Artículos de revistas
CROP ROTATION, TILLAGE AND CROP RESIDUE MANAGEMENT FOR WHEAT AND MAIZE IN THE SUB-HUMID TROPICAL HIGHLANDS I. WHEAT AND LEGUME PERFORMANCE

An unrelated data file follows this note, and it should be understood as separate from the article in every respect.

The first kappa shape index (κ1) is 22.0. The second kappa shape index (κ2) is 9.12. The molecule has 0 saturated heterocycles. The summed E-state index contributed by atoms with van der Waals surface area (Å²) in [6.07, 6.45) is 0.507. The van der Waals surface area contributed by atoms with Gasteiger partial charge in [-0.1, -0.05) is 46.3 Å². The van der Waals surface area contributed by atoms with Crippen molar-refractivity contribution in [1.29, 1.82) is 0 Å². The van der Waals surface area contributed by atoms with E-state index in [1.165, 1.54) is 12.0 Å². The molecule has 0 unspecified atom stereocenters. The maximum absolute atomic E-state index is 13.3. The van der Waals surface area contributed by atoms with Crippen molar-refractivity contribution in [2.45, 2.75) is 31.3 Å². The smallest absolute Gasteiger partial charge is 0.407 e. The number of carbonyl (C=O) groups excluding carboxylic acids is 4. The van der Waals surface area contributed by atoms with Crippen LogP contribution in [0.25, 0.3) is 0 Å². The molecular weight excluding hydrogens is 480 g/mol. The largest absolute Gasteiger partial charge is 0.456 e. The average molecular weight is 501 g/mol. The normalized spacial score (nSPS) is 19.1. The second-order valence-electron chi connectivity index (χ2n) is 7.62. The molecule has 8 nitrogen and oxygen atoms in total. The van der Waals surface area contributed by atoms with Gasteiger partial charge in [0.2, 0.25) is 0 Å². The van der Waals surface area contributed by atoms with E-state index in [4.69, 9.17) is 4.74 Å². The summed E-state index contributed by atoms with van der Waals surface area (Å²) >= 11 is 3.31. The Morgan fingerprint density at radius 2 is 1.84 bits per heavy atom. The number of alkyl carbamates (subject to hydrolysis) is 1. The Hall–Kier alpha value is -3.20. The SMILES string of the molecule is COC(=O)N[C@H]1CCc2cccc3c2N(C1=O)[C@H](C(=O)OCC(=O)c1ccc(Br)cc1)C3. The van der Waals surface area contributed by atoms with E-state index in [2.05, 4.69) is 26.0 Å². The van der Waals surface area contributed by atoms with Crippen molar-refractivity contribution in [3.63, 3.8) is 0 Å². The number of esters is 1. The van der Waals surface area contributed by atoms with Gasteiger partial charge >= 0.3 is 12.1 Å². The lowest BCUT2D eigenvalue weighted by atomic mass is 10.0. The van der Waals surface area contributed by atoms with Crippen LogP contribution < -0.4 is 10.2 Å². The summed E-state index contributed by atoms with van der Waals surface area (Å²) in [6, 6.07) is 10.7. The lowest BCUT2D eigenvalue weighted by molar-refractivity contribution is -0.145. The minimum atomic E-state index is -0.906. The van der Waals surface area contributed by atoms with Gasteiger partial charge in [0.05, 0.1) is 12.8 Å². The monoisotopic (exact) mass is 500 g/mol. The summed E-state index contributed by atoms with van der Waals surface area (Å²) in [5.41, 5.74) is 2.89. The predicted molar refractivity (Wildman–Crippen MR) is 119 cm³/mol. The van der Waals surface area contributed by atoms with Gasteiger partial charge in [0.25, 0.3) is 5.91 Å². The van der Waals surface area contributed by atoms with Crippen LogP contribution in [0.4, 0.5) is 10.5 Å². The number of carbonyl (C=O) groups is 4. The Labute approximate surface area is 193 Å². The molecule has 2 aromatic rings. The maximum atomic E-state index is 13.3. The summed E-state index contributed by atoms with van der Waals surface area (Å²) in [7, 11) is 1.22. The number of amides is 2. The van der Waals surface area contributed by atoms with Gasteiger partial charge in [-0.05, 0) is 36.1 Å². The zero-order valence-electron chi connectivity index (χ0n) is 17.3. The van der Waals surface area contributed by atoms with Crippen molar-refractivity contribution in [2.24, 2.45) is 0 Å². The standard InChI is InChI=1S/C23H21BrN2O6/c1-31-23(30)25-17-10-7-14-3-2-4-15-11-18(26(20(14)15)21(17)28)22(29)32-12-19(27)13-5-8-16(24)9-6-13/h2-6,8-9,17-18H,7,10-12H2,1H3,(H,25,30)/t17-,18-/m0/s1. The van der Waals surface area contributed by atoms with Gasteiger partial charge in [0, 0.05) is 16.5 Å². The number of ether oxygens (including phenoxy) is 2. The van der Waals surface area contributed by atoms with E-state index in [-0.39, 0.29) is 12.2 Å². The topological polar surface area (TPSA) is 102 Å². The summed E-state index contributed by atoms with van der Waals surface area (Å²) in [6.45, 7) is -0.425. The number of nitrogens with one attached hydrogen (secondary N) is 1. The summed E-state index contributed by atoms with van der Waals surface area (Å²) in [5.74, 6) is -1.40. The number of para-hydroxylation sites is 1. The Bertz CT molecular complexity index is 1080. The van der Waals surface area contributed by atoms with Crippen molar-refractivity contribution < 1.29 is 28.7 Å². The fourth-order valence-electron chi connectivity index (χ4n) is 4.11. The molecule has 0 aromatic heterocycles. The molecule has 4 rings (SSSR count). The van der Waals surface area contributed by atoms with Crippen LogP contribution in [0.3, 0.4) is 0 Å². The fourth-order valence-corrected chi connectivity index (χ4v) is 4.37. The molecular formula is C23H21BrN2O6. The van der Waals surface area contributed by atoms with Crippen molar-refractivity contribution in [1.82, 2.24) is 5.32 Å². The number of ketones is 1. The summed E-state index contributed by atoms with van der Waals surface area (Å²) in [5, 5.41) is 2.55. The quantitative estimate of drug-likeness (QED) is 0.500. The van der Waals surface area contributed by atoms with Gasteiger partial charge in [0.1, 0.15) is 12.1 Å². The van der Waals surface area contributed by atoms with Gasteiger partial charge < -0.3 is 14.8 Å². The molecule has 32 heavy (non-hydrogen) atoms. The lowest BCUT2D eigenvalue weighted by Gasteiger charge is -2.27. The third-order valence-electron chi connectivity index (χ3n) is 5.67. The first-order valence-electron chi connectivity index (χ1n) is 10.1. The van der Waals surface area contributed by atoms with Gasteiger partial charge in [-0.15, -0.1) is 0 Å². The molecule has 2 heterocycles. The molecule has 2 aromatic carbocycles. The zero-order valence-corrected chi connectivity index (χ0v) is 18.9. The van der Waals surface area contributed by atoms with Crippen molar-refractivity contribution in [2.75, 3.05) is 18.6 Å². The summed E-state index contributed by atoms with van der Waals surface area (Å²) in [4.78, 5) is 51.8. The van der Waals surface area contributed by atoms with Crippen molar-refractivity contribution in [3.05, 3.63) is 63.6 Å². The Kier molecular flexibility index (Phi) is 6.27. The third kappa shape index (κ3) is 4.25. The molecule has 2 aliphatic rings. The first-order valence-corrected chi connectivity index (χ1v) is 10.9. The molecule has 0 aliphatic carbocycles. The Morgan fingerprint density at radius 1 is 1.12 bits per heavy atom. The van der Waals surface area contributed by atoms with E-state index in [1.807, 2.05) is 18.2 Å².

Cropping systems in the sub-humid tropical highlands are characterised by continuous cultivated cereal monoculture, leading to serious erosion and fertility decline. There is a lack of information on the impact on crop performance of improved agronomy designed to counter these problems, in particular crop rotation, the use of legumes, reduced tillage and crop residue retention. Over the period 1991-1995 an experiment to test improved agronomy was carried out in the central highlands of Mexico, at El Batan (latitude 19degreesN, longitude 99degreesW, altitude 2250 m). Under rainfed conditions (mean annual rainfall 603 mm, one crop per year), binary rotations (with phased entry) of wheat-maize, wheat-vetch and wheat-medic pasture were compared with continuous wheat and maize; most rotations were tested under the four combinations of tillage (cultivated versus zero) and crop residue (retained versus harvested). All plots were split for nitrogen fertiliser, and appropriate herbicides were used for weed control. Wheat grain yields are reported here for the first two complete cycles of the binary rotations (1992-1995), which comprised two dry years and two wet ones. Continuous wheat yielded slightly better than wheat after maize (3679 kg/ha versus 3441 kg/ha at 10% moisture), while wheat after vetch fluctuated, being superior in the wetter years and inferior in drier ones, the latter effect associated with lower soil water and greater plant water stress. Wheat after medic was only tested under zero tillage, and was superior most years (4123 kg/ha), compared to vetch-wheat (3925 kg/ha), wheat-wheat (3658 kg/ha) and maize-wheat (3356 kg/ha). Part of the yield benefit of wheat after legumes could be attributed to a lower responsiveness of yield to nitrogen fertiliser. Overall yield was unaffected by tillage, although zero tillage was significantly higher in the drier 2 years. Besides, for wheat after vetch, zero tillage was consistently superior, especially in the drier years. Overall yield was unaffected by straw residue retention, but there was a significant increase in the driest year. Yield components, disease levels and weed counts are reported. Of significance was the greater level of tan spot in zero till residue-retained wheat after wheat and after maize, the greater number of weeds in zero till wheat after legume, and the suppressive effect of cereal residue on grass weeds. Maize yields and overall economic performance of the different systems are presented in a subsequent paper (Fischer et al., 2002). (C) 2002 Elsevier Science B.V. All rights reserved.